• Progressive-Relapsing MS (PRMS). A rare form of MS (5%), PRMS is characterized by a steadily worsening disease state from the beginning, with acute relapses but no remissions, with or without recovery2

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The Importance of Early Treatment

If you are diagnosed with MS or a first-time MS event, you should consider talking about starting treatment as soon as possible with your healthcare team. Researchers have found that MS often causes more damage in the first year than in later years.4

Learn more about the symptoms and diagnosis of MS.

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MS Treatment Options5

There are various MS treatment options available today that have been shown to decrease the frequency of relapses and to delay disease progression. There are several ways that these treatment options can be taken. Some treatments use an injection—either subcutaneous (under the skin) or intramuscular (into the muscle)—while others are given intravenously (via an infusion) or orally (by mouth).

  • Beta interferons are injectable medications used for the treatment of relapsing-remitting MS. Certain beta interferon products also may be used for a first clinical episode with MRI findings consistent with MS. Depending on the medication, injections for beta interferons can be either subcutaneous or intramuscular and dosing can vary from every other day to once a week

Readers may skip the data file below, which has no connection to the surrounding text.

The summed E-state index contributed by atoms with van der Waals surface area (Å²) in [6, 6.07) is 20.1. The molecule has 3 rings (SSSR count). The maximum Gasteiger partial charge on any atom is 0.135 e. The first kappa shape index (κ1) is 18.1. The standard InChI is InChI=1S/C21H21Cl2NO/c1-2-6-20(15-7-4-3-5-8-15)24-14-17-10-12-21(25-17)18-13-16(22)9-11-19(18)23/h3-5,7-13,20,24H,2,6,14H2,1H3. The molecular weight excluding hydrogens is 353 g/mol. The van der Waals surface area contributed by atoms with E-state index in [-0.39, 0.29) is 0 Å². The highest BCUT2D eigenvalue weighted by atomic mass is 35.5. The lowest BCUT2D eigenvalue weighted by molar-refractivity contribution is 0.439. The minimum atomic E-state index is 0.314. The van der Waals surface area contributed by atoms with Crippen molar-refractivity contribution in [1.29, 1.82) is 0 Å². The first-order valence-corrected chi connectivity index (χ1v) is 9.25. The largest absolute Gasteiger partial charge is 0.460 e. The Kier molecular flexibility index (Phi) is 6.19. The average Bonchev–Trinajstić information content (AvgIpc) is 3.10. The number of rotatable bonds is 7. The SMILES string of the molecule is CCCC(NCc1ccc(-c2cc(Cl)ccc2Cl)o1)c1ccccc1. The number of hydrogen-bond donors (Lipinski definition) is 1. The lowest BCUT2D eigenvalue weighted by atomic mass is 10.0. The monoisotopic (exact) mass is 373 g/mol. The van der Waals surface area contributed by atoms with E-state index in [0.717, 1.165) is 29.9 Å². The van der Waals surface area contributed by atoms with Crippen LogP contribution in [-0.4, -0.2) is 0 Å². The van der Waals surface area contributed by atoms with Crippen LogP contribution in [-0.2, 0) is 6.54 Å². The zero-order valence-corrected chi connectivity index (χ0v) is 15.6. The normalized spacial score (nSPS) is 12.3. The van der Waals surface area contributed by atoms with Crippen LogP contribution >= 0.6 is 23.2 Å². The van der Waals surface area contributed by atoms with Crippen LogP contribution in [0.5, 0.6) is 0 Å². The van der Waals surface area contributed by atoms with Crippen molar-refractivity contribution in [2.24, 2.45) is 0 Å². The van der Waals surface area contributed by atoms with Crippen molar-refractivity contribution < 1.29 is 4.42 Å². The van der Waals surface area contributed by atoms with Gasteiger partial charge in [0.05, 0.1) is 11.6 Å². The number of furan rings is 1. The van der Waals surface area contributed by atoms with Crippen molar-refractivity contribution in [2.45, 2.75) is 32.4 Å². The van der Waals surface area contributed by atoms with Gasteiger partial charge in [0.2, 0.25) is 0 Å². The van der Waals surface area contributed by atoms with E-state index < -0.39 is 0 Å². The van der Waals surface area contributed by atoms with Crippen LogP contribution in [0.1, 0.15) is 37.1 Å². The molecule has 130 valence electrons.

• Glatiramer acetate is given by subcutaneous injection every day for the treatment of relapsing-remitting MS. It is also used for patients who have experienced a first clinical episode and have MRI findings consistent with MS
  • Fingolimod is a once-daily oral capsule indicated for the treatment of relapsing forms of MS to reduce the frequency of clinical exacerbations and to delay the accumulation of physical disability
  • Teriflunomide is a once-daily oral tablet used for the treatment of patients with relapsing forms of multiple sclerosis
  • Dimethyl fumarate is an oral capsule taken twice a day that is used to treat people with relapsing forms of MS
  • Mitoxantrone is a chemotherapeutic agent for the treatment of worsening relapsing-remitting MS, progressive-relapsing MS or secondary-progressive MS, and is used to reduce neurologic disability and/or the frequency of clinical exacerbations. It is administered intravenously by an infusion once every three months
  • Natalizumab is an intravenous medication reserved for patients with rapidly progressing MS or with high disease activity despite the use of an alternate MS therapy. It is administered once every four weeks

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  1. Kappos L, Polman CH. Freedman MS, et al. Treatment with interferon beta-1b delays conversion to clinically definite and McDonald MS in patients with clinically isolated syndromes. Neurology. 2006; 67: 1242-1249.